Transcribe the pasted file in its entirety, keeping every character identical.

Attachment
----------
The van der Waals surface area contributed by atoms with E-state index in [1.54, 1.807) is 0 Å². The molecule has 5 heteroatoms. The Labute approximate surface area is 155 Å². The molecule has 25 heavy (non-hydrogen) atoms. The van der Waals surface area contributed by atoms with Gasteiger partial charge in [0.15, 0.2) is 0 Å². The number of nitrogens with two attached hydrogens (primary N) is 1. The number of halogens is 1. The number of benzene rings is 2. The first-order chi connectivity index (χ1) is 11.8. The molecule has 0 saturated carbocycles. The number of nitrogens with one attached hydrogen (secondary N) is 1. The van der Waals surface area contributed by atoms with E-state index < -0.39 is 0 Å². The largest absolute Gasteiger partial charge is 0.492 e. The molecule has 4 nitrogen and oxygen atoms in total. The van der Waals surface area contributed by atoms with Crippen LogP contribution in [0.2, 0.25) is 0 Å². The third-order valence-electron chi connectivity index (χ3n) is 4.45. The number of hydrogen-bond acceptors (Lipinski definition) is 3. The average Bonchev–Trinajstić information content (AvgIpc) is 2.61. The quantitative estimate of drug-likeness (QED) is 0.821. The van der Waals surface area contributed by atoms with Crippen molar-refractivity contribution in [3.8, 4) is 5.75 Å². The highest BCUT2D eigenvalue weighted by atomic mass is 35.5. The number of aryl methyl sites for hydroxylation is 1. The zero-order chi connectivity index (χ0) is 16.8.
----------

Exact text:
The van der Waals surface area contributed by atoms with E-state index in [1.54, 1.807) is 0 Å². The molecule has 5 heteroatoms. The Labute approximate surface area is 155 Å². The molecule has 25 heavy (non-hydrogen) atoms. The van der Waals surface area contributed by atoms with Gasteiger partial charge in [0.15, 0.2) is 0 Å². The number of nitrogens with two attached hydrogens (primary N) is 1. The number of halogens is 1. The number of benzene rings is 2. The first-order chi connectivity index (χ1) is 11.8. The molecule has 0 saturated carbocycles. The number of nitrogens with one attached hydrogen (secondary N) is 1. The van der Waals surface area contributed by atoms with E-state index < -0.39 is 0 Å². The largest absolute Gasteiger partial charge is 0.492 e. The molecule has 4 nitrogen and oxygen atoms in total. The van der Waals surface area contributed by atoms with Crippen LogP contribution in [0.2, 0.25) is 0 Å². The third-order valence-electron chi connectivity index (χ3n) is 4.45. The number of hydrogen-bond acceptors (Lipinski definition) is 3. The average Bonchev–Trinajstić information content (AvgIpc) is 2.61. The quantitative estimate of drug-likeness (QED) is 0.821. The van der Waals surface area contributed by atoms with Crippen molar-refractivity contribution in [3.8, 4) is 5.75 Å². The highest BCUT2D eigenvalue weighted by atomic mass is 35.5. The number of aryl methyl sites for hydroxylation is 1. The zero-order chi connectivity index (χ0) is 16.8.